This is a question posed by this blog by Robin Lustig, a former BBC presenter, and current journalist and broadcaster, in his blog below, which he kindly prepared for us.
Other questions his writing poses are: does how you arrive in the UK matter when it comes to seeking sanctuary? What about the unavoidable circumstances of your birth, the passport you hold, your age, or the colour of your skin? Who is deserving of our protection, and who gets to decide?
Imagine an 18-year-old girl, living alone with her mother, desperate to flee to safety to escape a genocidal regime.
She and her mother both apply for asylum in the UK. The 18-year-old is lucky: a relative in London offers to sponsor her, but her mother, aged 42, is ruled to be too old to be allowed in.
The teenage girl was my mother, who fled from Nazi Germany in July 1939. I have her German passport in front of me as I write. It was issued by the Nazis with a large red J for Jew on the first page. Inside is a stamp that reads ‘Leave to land granted at Southampton this day on condition that the holder registers at once with the police and does not enter any employment other than as a resident in service in a private household.’
Her mother had to stay behind in Germany. War broke out five weeks later, and in 1942, she was deported to Lithuania and murdered. I thought of her when I heard Michael Gove boast in the House of Commons last month that ‘our country has a long and proud history of supporting the most vulnerable during their darkest hour.’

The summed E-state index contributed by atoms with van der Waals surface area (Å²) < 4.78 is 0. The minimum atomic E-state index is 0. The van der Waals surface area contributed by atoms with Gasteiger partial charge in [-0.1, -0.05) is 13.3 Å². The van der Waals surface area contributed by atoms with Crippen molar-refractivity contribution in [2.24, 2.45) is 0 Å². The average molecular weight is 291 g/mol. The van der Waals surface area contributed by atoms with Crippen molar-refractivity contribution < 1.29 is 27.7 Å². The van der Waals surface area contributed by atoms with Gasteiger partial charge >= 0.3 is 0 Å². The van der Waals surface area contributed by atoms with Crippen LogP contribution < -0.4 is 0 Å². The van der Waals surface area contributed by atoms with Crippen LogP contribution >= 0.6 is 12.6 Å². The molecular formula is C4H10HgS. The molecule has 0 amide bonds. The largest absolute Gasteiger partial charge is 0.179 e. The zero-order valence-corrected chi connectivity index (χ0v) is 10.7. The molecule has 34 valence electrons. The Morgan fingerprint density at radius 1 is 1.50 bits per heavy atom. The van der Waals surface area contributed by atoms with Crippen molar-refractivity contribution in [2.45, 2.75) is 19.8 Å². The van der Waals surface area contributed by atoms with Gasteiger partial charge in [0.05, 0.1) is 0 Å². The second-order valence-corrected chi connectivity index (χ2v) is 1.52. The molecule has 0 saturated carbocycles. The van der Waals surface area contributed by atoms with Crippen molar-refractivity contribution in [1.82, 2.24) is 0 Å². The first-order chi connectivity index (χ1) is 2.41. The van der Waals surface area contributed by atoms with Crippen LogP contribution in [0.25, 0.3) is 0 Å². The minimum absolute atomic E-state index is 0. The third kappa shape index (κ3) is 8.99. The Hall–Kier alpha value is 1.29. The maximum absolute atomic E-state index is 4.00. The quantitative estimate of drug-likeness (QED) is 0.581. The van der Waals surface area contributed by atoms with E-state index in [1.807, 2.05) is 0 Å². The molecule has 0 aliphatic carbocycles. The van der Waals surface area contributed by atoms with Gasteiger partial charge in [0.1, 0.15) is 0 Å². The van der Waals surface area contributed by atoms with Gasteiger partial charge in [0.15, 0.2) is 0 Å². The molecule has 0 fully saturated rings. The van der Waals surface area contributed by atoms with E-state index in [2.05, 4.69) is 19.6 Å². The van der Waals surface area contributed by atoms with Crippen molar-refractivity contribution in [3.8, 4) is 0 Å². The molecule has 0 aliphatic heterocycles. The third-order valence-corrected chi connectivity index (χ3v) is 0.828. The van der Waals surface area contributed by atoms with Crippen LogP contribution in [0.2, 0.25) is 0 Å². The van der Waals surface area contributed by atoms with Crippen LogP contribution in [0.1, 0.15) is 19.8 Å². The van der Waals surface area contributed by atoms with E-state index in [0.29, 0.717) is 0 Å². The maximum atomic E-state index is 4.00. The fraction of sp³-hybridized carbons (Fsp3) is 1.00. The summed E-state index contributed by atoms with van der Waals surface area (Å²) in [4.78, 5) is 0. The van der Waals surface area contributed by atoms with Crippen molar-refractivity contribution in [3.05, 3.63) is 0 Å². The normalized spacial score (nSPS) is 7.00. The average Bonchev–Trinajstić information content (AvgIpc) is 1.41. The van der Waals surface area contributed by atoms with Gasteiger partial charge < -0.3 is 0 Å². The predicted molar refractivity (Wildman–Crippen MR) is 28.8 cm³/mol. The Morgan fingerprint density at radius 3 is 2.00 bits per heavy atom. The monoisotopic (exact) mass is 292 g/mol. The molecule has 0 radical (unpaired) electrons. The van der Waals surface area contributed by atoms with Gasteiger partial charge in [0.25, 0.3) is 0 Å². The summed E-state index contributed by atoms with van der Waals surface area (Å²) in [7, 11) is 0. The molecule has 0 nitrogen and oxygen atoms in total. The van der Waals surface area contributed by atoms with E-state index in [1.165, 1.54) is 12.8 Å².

Here’s another story: this time, the refugee is a 20-year-old man who arrives in England on his own from Berlin, having left his parents behind. With the help of a relative, he finds a family of academics in Cambridge who take him in and arrange a job for him as a builder’s labourer. Fourteen months later he is arrested and interned on the Isle of Man as an ‘enemy alien.’
After just six weeks, he is released and allowed to enlist in the British army. He ends up working in a top-secret military intelligence unit, which is where he meets his wife-to-be.
That man was my father, and in 1989, fifty years after he and my mother arrived in England, they threw a huge ‘thank you’ party for all their friends. They never forgot that they owed their lives to Britain – but nor did they forget the thousands of others who never made it. (Footnote: my father’s parents managed to get out of Germany in 1940, and spent the war years in Portugal.)
Now fast forward to 2003, when a 42-year-old man – the same age as my German Jewish grandmother – fled from his homeland after being captured and tortured by another genocidal regime. He made it to the UK, where, like my parents, he made a life for himself and eventually became a British citizen. His wife and two sons, who had stayed behind, were all murdered, and in January last year, on a return visit to his home country, he was shot dead during an armed attack by a pro-government militia.